Early in 2020, as the University term was rudely interrupted by a pandemic. To help us all cope with the new rules, and with social isolation, we ran an internal game jam called IsoJam, where staff and students were tasked with making a game around the theme “keep your distance”. One of our students – Matthew Fuller – did a more thorough write-up of the event over at Big Boss Battle, and you can find and play the game here.

For my entry, I wanted to clone a retro game and then slightly tweak some things until it became its own “thing”. This is a practice I highly recommend for people new to both the theoretical aspects of game design, and the technical side of using a game engine. It means that a lot of the core design is there, and you can see what happens to it by making small adjustments here and there.

I started out with the core movement and dodging mechanics from Frogger. After watching some reference videos of Frogger, I noted that the frog moved on a grid, but slid between grid squares. This was the central thing to get “right”; Frogger movement is not smooth-point-to-point, it’s based on stepping across a grid in time-delayed increments.

The jam theme “Keep Your Distance” was a deliberately easy one, because avoiding touching things is a pretty prevalent element in a lot of action games. “Avoid” is a main gameplay verb in pretty much any game involving spatial reasoning and peril.

I was hoping that, with the help of the space theme, I could take the jam theme a bit further, though. My “twist” on Frogger would be that instead of advancing upwards through a screen, players would move left to right between planets, and then right to left, and to-and-forth for as many runs as they could survive for.

Already having settled on a sort of 1990s Barbie/Dreamphone aesthetic for the game, I made one planet pink and one turquoise, and programmed them to inch away from each-other a bit after each trip the player made. You’d arrive at the turquoise planet on the right (delivering a love letter in the theming of the game) and then the pink planet would move further away and more layers of obstacles would be revealed; in this case, asteroids and spacecars.

My colleague and long-term collaborator Dr. Alan Meades helped out providing a massive sprite-sheet of vehicles to block the path of the player ship through space.

I added a powerup to allow the player to hold a Boost button to zoom ahead, which was really satisfying to program in gamefeel terms. I also added a shield which could be accumulated. The combination of these two powerups gave the player the ability to play in more risky way to accumulate score more quickly.

As in the above screenshot, I made each “run” between planets have a score based on how far apart the planets were, and then a multiplier which would decrease over time, encouraging them to rush back and forth.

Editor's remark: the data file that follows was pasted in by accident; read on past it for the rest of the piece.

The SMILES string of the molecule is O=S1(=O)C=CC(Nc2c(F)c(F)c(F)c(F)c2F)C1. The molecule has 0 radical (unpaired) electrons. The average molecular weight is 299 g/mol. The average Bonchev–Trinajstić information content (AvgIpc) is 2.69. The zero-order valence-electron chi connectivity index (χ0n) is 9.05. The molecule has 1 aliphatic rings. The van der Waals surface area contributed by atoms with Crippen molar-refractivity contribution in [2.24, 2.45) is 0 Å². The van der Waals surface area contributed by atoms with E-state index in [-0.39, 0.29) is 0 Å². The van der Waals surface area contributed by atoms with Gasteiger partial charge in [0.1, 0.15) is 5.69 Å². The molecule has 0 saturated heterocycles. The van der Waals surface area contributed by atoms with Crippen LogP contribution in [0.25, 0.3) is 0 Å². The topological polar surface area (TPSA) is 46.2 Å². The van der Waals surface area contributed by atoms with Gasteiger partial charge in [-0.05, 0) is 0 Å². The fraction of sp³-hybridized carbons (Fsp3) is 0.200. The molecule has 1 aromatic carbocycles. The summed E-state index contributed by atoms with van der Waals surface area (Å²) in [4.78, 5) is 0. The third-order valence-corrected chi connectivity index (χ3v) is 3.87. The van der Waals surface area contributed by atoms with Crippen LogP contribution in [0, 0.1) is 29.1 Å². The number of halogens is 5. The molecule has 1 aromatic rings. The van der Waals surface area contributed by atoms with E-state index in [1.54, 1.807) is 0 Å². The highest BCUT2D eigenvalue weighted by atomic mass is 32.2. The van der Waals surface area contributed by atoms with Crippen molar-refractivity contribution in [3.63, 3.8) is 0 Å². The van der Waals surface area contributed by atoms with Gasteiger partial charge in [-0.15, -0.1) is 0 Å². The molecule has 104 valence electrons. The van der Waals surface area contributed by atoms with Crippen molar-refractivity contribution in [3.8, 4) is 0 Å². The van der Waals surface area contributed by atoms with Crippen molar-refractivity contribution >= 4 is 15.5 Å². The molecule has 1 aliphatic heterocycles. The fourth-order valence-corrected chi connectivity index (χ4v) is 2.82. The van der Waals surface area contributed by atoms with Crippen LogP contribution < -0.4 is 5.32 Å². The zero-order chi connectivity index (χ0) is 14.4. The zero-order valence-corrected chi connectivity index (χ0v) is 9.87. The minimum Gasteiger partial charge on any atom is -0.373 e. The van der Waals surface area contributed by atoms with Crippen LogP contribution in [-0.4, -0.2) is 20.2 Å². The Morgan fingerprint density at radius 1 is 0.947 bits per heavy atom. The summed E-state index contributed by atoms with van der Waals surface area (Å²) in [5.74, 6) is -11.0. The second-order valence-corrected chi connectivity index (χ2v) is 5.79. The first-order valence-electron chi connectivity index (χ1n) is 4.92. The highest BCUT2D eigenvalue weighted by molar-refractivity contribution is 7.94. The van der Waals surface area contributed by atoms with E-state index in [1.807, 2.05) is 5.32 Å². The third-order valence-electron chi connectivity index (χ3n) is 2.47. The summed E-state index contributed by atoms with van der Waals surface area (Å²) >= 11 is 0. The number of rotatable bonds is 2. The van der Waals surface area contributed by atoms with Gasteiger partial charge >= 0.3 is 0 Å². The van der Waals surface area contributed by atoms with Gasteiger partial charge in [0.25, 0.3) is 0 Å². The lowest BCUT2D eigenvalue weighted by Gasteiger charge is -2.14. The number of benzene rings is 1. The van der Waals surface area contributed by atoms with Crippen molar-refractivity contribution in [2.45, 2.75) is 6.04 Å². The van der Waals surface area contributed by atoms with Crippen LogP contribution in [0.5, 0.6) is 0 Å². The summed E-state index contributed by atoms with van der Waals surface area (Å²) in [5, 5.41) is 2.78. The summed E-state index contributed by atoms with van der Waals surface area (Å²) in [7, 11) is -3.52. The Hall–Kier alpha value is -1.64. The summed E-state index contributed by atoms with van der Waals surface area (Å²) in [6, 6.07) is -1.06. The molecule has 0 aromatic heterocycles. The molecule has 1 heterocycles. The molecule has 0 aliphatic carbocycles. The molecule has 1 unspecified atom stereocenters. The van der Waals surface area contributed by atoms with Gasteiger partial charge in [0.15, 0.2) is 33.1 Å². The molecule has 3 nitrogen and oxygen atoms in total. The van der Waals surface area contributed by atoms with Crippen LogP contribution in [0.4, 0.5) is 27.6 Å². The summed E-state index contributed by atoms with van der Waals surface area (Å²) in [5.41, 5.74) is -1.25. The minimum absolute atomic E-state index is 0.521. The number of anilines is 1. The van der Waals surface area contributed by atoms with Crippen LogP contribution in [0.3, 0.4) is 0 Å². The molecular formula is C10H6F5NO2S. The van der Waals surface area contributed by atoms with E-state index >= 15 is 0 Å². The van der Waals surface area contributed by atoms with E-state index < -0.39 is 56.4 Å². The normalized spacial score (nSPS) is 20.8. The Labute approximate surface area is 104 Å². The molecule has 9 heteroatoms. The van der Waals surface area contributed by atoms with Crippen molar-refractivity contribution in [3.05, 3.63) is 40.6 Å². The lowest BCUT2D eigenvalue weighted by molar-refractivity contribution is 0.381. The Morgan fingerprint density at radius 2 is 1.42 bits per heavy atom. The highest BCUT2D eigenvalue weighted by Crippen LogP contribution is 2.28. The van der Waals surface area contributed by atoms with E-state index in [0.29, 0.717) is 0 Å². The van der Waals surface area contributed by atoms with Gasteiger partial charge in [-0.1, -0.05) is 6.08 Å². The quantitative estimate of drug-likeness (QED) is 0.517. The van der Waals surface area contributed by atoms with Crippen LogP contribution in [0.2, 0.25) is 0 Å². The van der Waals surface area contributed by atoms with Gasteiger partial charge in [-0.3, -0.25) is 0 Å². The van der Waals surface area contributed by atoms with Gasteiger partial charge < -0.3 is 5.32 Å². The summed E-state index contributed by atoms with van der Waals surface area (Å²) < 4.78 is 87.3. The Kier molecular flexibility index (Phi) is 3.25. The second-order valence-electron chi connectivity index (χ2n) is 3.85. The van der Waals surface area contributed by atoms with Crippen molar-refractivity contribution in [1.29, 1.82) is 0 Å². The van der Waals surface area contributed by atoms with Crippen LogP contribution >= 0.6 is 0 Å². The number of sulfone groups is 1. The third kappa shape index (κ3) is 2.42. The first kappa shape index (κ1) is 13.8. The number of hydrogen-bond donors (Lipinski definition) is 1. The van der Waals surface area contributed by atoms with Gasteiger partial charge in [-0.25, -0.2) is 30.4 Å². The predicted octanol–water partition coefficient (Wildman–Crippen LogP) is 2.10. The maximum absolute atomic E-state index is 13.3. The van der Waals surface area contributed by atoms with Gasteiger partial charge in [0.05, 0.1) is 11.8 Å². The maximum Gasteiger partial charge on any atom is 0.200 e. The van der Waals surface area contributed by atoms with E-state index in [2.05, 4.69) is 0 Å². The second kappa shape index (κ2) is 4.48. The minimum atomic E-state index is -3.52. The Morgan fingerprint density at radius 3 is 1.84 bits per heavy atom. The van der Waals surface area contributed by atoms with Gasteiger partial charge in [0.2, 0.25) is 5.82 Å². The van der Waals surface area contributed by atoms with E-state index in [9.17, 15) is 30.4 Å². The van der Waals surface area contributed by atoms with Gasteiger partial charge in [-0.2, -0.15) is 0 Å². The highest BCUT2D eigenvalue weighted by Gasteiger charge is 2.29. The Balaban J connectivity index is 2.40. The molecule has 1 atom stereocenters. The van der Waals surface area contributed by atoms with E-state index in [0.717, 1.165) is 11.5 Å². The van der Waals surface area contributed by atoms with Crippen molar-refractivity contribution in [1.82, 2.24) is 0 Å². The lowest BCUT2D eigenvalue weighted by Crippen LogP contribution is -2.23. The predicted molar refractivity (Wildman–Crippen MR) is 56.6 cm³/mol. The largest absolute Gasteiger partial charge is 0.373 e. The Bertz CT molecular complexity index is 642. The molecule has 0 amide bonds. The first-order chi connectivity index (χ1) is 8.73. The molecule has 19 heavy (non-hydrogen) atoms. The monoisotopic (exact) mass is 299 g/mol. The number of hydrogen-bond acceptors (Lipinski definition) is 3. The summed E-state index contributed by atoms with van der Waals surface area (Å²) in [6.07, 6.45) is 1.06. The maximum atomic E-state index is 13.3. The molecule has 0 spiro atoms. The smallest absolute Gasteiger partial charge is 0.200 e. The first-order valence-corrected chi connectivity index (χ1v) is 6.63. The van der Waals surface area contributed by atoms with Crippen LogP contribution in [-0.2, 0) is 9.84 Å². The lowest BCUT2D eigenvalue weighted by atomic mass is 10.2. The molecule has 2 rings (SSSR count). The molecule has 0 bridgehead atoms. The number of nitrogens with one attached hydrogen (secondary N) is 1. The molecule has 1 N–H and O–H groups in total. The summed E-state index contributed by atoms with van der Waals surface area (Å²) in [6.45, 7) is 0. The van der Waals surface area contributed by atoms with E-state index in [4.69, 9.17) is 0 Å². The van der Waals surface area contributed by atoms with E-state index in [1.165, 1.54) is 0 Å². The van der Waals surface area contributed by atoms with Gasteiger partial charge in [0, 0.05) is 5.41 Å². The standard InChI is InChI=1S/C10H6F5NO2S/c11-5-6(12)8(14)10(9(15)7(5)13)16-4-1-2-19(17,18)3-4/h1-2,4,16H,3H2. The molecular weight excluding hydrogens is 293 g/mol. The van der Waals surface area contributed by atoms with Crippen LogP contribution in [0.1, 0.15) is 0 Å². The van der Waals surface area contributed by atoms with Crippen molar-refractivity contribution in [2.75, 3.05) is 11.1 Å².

To conflict with these scoring mechanisms, I also allowed the player to pick up 4 additional “gifts” on the way, which were all romantically themed, Valentines-day-ish gifts. These would add a bonus to the score for the run, but they lost value if they were identical. This created a tension between wanting to get back and forth quickly, and wanting to pick up four unique presents en route.

Although the theme is pretty tacked on, it felt poignant to me, to be living through this weird period of social isolation, and thinking about how important e-messaging was becoming to many of us, especially those of us separated from loved ones or partners by the pandemic and the rules governing social interactions in 2020.

I really enjoyed making StarCross, and I learned a fair few things about myself and my process as I did it:

  • I tend to lean toward making action games for small projects, even though action games are not really where my heart lies in terms of what I want to have designed.
  • That said, I really love programming game-feel and animations:
    • I loved making the ship poot out little heart-shaped puffs of smoke.
    • I loved unnecessarily procedurally-generating a starfield.
    • I loved implementing the screenshake and SFX for making the ship chug along faster when the player boosted.
    • I loved working out how to gradually zoom the camera out so that one of the less obvious “reward” for surviving a long time was seeing the enormity of space and screen crammed with cute little ships.
  • When you’re working as a solo developer, having an aesthetic in mind from the get-go (at least an art style and a limited colour palette) can really free you up to just plough ahead and not spend too much time on art assets when you should be programming.

I really enjoyed working on this project, and although it’s just a game jam game, it has a high-score feature implemented and, as such, is the sort of thing you can download here and get a few hours of gameplay out of.